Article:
Reversal of dominance and wild type during the origin of maize
--Galinat, WC
The wild type generally evolves dominance in order to maintain a high frequency for its phenotype despite the presence of a load of less adaptive mutations. Under domestication and/or a switch to a new environment, certain new phenotypes may be selected as the new wild type with the old phenotypes rejected. Selection for modifying genes that would enhance the expression of the new alleles would give dominance to single dose expression, and, therefore, increase its phenotypic frequency. As the maize alleles had greater survival value under domestication than the teosinte alleles, they acquired dominance over the millennia. The maize alleles in a teosinte and primitive maize background remained as recessive.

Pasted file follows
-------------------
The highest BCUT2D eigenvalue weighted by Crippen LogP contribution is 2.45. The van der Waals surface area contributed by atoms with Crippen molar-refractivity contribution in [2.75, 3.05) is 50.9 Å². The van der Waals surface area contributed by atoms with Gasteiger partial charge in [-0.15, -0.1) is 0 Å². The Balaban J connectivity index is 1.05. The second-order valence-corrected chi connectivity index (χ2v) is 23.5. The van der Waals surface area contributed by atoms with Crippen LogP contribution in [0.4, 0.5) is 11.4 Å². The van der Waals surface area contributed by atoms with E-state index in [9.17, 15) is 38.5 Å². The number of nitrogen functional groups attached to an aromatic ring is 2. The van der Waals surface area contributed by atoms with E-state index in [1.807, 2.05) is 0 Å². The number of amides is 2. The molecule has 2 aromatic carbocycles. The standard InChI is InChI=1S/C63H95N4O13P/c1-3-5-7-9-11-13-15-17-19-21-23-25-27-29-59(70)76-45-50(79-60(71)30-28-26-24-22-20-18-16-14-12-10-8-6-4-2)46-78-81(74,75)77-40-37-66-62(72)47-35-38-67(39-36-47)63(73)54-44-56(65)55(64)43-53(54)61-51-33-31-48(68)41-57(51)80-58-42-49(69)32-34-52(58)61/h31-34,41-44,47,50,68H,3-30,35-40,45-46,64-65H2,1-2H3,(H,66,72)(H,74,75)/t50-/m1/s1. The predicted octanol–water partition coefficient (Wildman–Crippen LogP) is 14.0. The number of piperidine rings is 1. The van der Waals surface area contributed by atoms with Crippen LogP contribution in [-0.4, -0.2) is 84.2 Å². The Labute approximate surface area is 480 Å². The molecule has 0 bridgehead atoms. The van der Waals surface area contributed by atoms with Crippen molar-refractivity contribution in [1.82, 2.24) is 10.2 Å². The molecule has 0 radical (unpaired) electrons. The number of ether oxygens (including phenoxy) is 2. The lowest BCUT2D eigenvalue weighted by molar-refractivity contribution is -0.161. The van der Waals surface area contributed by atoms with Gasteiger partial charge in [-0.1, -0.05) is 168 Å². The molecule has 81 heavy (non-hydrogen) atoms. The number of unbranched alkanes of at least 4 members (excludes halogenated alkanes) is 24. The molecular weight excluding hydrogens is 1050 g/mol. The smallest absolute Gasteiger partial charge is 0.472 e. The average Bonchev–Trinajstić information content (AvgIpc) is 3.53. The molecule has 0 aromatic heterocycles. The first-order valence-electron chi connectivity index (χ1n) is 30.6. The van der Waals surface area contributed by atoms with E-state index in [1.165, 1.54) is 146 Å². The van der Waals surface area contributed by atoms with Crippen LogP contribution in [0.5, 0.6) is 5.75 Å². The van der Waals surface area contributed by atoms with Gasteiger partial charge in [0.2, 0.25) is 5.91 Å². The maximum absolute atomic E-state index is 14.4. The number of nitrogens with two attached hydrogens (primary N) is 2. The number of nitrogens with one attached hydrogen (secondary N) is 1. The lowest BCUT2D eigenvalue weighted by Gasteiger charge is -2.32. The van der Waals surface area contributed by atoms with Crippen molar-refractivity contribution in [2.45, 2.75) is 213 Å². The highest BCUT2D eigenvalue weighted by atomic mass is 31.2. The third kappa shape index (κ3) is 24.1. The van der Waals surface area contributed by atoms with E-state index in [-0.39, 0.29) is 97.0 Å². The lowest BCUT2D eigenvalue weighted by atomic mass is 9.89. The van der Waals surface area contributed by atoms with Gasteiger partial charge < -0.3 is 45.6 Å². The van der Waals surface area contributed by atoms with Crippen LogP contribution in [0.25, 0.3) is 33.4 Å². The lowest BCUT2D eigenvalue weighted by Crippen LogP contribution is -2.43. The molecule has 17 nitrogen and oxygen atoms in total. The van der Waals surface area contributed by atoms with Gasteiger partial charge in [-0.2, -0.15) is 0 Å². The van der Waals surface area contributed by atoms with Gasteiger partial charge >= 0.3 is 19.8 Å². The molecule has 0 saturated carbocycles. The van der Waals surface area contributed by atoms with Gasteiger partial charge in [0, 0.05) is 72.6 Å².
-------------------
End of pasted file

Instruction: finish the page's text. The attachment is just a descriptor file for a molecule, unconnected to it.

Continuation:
The identity of the key maize-teosinte alleles by use of the traditional code of upper case for dominant genes and lower case for recessive genes in segregations from teosinte-modern maize hybrids can be difficult and of little value for studies of inheritance and evolution because of the mixed background of both wild and domestic modifiers of dominance.

In teosinte by primitive maize hybrids the teosinte alleles may still behave as dominants. This is the case with Rhee Flint, Coroico and possibly with Argentine popcorn. 


Please Note: Notes submitted to the Maize Genetics Cooperation Newsletter may be cited only with consent of the authors

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